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South Korea confirms second case of deadly African swine fever, pledges vigilance

A vehicle disinfects a pig farm as a quarantine official wearing protective gear looks on in Paju, South Korea, September 17, 2019. Yonhap via REUTERS

SEOUL (Reuters) – South Korea has confirmed a second case of African swine fever at a pig farm near the border with North Korea, a day after reporting its first-ever outbreak of the virus, deadly to pigs but not harmful to humans.

The Ministry of Agriculture, Food and Rural Affairs said in a statement on Wednesday that the second case was detected at a farm in Yeoncheon, northwest of the capital Seoul, where 4,700 pigs had been raised. North Korea reported its first case in late May.

The first outbreak of African swine fever in East Asia was reported in China in early August 2018, and the virus has since spread across Asia. The disease is nearly 100% fatal and highly contagious among pigs, with no known cure or vaccine.

The ministry said all of the pigs at the Yeoncheon farm would be slaughtered, pledging vigilance in efforts to contain the outbreak and ensure stable pork supplies.

After the first case was discovered, South Korea raised its animal disease alert level to the highest available and ramped up disinfection measures, including a temporary nationwide movement ban of hogs and related livestock.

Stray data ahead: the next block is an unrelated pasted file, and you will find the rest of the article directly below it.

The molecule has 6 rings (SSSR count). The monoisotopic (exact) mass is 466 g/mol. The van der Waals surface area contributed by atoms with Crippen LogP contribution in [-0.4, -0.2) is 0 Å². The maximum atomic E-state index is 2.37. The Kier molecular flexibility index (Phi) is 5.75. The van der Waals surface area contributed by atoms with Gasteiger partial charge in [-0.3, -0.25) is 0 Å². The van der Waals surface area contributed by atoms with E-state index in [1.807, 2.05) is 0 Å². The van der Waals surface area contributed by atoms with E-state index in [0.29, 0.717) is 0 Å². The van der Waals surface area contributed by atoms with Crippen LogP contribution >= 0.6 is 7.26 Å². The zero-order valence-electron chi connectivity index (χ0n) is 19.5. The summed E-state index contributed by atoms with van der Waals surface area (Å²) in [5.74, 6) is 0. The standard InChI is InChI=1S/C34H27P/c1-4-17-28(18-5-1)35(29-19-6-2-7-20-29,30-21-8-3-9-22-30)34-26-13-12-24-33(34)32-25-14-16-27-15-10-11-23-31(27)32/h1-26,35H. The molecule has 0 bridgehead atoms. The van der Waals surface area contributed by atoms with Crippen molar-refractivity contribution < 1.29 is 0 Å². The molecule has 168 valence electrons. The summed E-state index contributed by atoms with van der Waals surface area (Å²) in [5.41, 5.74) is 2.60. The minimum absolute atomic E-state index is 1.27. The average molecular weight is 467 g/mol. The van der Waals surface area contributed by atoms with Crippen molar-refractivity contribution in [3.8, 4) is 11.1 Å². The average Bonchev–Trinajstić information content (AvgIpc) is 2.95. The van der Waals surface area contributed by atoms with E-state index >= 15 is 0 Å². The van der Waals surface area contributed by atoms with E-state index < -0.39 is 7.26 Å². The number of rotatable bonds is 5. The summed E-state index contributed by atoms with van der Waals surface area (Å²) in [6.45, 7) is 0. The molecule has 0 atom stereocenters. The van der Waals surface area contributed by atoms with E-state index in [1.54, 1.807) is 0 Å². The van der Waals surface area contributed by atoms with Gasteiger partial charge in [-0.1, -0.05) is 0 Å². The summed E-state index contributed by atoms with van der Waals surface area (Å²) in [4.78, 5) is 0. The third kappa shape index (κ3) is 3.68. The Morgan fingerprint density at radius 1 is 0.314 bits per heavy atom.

With stockpiles and the national pig herd currently bigger than usual, the ministry said it expected the culling to have a limited impact on national pork supplies.

As of August, there were 12.3 million pigs in South Korea, up from 11.3 million in the second quarter, according to data from the agriculture ministry and Statistics Korea.

South Korea’s Unification Minister Kim Yeon-chul told a parliamentary committee on Wednesday that the ministry had suggested cooperative quarantine efforts with the North but nothing had happened so far.

North Korea has been affected by African swine fever as of Sept. 12, according to the U.N. Food and Agriculture Organization (FAO) website.

Reporting by Jane Chung; Additional reporting by Joyce Lee; Editing by Kenneth Maxwell and Darren Schuettler

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